Aqueos First Aid Spray and Ticks on Dogs

Aqueos First Aid Spray and Ticks on Dogs

Ticks on Dogs: How to Recognise and Remove Them


Ticks are parasites that attach to the skin and feed on blood. While doing so, they can transmit certain diseases, such as Lyme disease. This makes it even more important to remove any ticks you see on your dog quickly and safely. If you live in a high-risk area, tick repellents are a good idea through the warmer months. Here’s all you need to know about dog ticks!

Dog ticks

Ticks are parasites that look like small spiders. They have 8 legs and a bulbous body, which fills with blood (so enlarges) as the tick feeds. They are typically found in areas with long grass, woodlands or areas with lots of wildlife. They are most common in summer or warmer weather.

What does a tick bite look like on a dog?

The tick itself will be tiny when it first attaches. As it feeds, its body will grow in size making it look round and shiny. They can look pink, grey or purple-blue tinged. Many owners mistake them for skin tags or warts initially, so it’s important to look closely! You should be able to see their legs near where they attach to the body.

If you don’t notice and remove it, the tick will fall off once it is full, leaving a tick bite. After removal, the tick bite will resemble a small red bump, a scab or a tiny wound. The skin may appear inflamed around the tick bite.

Dog tick diseases

Ticks can also transmit diseases, known as tick-borne diseases. Some ticks in the UK carry Borrelia, which they transmit when they feed. This is the bacteria which causes Lyme disease (Borreliosis). Less commonly, they can also carry diseases which are newer to the UK, brought in by increased pet travel and imports. If your dog seems unwell after a tick bite, it’s really important that you see your vet as soon as possible, and let them know about the tick.

Lyme disease in dogs

Lyme disease is a serious bacterial infection, which needs prompt treatment. Symptoms to watch out for in dogs include lethargy, fever, poor appetite, enlarged lymph nodes (glands), lameness and swollen joints. Many of these signs are non-specific, meaning they can also be caused by many other diseases. If you notice any of these symptoms in your pet, see your vet as soon as possible.

Dog tick removal

It’s really important to remove a tick safely and in the right way. Otherwise, you may increase the risk of infection or leave the mouthparts stuck in your dog. When removing dog ticks you should never squeeze, crush or pull the tick.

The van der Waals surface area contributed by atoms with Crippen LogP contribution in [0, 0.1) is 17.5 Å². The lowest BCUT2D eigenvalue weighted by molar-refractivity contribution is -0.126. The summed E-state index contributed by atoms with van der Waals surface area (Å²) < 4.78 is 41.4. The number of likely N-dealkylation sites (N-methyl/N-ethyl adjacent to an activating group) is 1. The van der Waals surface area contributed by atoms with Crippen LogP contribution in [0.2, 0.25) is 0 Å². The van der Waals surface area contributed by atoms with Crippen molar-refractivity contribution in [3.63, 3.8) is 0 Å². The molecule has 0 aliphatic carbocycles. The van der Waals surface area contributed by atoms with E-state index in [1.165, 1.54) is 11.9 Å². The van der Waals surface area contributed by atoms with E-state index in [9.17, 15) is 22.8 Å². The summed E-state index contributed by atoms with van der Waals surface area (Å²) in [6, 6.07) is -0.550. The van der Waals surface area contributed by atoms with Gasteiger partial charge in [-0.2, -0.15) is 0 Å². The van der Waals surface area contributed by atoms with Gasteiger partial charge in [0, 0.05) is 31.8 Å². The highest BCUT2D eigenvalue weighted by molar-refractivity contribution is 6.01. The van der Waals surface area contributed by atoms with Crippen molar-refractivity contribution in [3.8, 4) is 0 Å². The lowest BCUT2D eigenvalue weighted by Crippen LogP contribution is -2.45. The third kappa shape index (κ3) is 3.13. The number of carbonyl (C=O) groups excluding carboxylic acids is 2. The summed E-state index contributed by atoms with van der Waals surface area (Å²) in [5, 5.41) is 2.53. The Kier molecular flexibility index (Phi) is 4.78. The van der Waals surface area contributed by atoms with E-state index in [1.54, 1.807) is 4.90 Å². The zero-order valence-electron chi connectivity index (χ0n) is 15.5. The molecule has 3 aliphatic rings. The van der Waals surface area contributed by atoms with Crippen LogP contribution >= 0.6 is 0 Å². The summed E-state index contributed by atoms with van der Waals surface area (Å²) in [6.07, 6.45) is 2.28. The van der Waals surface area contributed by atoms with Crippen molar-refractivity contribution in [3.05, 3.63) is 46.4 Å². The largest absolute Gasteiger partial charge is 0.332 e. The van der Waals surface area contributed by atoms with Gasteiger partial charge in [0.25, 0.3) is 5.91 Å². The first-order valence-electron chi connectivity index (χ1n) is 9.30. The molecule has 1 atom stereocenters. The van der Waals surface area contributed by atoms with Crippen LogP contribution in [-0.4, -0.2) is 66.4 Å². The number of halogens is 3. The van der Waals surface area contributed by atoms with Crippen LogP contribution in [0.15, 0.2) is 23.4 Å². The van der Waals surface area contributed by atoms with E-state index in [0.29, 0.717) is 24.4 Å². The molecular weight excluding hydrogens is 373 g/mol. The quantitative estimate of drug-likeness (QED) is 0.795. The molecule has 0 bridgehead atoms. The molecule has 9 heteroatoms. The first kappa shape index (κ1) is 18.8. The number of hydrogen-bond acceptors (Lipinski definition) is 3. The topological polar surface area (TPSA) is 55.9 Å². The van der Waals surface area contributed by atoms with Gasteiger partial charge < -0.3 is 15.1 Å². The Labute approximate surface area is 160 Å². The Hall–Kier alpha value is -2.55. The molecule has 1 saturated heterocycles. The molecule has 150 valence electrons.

Here’s how to get a tick off a dog:

The safest way to remove a tick is by using a little tick-removal tool. You can buy these at vet practices, online or in pet shops.

You gently slide the tick removal device under the tick’s body and twist it in a clockwise direction, without pulling.

The tick will come loose and fall off.

If you aren’t sure how to use the tool or you are worried, it’s safest to book a consult with a vet or vet nurse for them to do it for you. They can also teach you how, if you would like.

What to do after removing a tick from a dog

Don’t try to pick up the tick with your hands, or it may attach to you! You can pick it up with tissue and carefully dispose of it, then remember to wash your hands.

Gently clean your dog’s skin where you removed the tick with an antiseptic wipe, wash or spray. You could also use a mild saltwater solution, although this may sting! Check your dog’s skin where the tick was attached. If it looks like some of the tick or the tick’s mouthparts are still present, you should have this checked by a vet.

It’s important to monitor the area. The small red bump that is left after a tick bite should disappear in a few days. If it looks red, swollen or infected, or your dog becomes unwell, then you should contact your vet as soon as possible.

Tick prevention for dogs

Although it’s impossible to completely prevent tick bites, you can minimise the risk. In the summer, try to avoid long grass or high-risk areas (some woodlands are known for ticks, for example). You can check if you are in a high-risk area using this online map.

Try to check your dog for ticks after walks, you can always tie this in with a grooming (or cuddle) session!

Consider using a flea treatment that also works on ticks, especially in the summer months. In most cases, the tick will need to attach and feed in order to be killed, and this can take 24-48 hours. This means you should still remove any ticks as soon as you see them, to reduce the risk of tick-borne diseases.

If you live in a high-risk area, it’s worth chatting to your vet about tick-repellent collars, which repel ticks before they have a chance to attach and feed.

Take home message

Ticks are blood-feeding parasites which are more common in warmer months, and in long grass, woodland and areas with lots of wildlife. They can transmit disease, so it’s important to remove a tick as soon as you see one or book a consult with your vet/vet nurse to do this for you. If you notice your pet is unwell following a tick bite, see your vet as soon as possible. If you live in a high-risk area, speak with your vet about suitable tick repellents.

This article was written by Dr Sarah-Jane Molier BSc BVM&S MRCVS